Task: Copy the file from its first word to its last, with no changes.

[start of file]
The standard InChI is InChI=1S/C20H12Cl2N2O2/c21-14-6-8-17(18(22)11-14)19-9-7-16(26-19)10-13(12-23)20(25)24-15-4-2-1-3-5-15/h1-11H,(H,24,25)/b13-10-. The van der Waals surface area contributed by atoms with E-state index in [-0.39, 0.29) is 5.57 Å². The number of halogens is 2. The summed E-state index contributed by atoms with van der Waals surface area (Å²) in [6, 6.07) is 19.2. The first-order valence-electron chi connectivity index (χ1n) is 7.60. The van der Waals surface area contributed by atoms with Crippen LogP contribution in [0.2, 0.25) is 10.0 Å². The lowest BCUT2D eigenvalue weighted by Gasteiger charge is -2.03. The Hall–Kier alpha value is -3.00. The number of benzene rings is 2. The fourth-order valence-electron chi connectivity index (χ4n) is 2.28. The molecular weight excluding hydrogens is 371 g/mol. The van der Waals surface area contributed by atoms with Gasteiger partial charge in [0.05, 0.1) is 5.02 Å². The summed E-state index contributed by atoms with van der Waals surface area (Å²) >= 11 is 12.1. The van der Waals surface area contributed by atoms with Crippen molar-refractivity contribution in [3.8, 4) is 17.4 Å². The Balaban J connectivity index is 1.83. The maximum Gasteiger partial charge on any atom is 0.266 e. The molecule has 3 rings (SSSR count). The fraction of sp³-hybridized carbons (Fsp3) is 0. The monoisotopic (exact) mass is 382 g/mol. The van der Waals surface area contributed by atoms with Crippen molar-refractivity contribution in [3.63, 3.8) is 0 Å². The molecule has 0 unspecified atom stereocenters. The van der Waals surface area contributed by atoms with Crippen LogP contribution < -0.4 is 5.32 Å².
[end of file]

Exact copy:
The standard InChI is InChI=1S/C20H12Cl2N2O2/c21-14-6-8-17(18(22)11-14)19-9-7-16(26-19)10-13(12-23)20(25)24-15-4-2-1-3-5-15/h1-11H,(H,24,25)/b13-10-. The van der Waals surface area contributed by atoms with E-state index in [-0.39, 0.29) is 5.57 Å². The number of halogens is 2. The summed E-state index contributed by atoms with van der Waals surface area (Å²) in [6, 6.07) is 19.2. The first-order valence-electron chi connectivity index (χ1n) is 7.60. The van der Waals surface area contributed by atoms with Crippen LogP contribution in [0.2, 0.25) is 10.0 Å². The lowest BCUT2D eigenvalue weighted by Gasteiger charge is -2.03. The Hall–Kier alpha value is -3.00. The number of benzene rings is 2. The fourth-order valence-electron chi connectivity index (χ4n) is 2.28. The molecular weight excluding hydrogens is 371 g/mol. The van der Waals surface area contributed by atoms with Gasteiger partial charge in [0.05, 0.1) is 5.02 Å². The summed E-state index contributed by atoms with van der Waals surface area (Å²) >= 11 is 12.1. The van der Waals surface area contributed by atoms with Crippen molar-refractivity contribution in [3.8, 4) is 17.4 Å². The Balaban J connectivity index is 1.83. The maximum Gasteiger partial charge on any atom is 0.266 e. The molecule has 3 rings (SSSR count). The fraction of sp³-hybridized carbons (Fsp3) is 0. The monoisotopic (exact) mass is 382 g/mol. The van der Waals surface area contributed by atoms with Crippen molar-refractivity contribution in [3.63, 3.8) is 0 Å². The molecule has 0 unspecified atom stereocenters. The van der Waals surface area contributed by atoms with Crippen LogP contribution < -0.4 is 5.32 Å².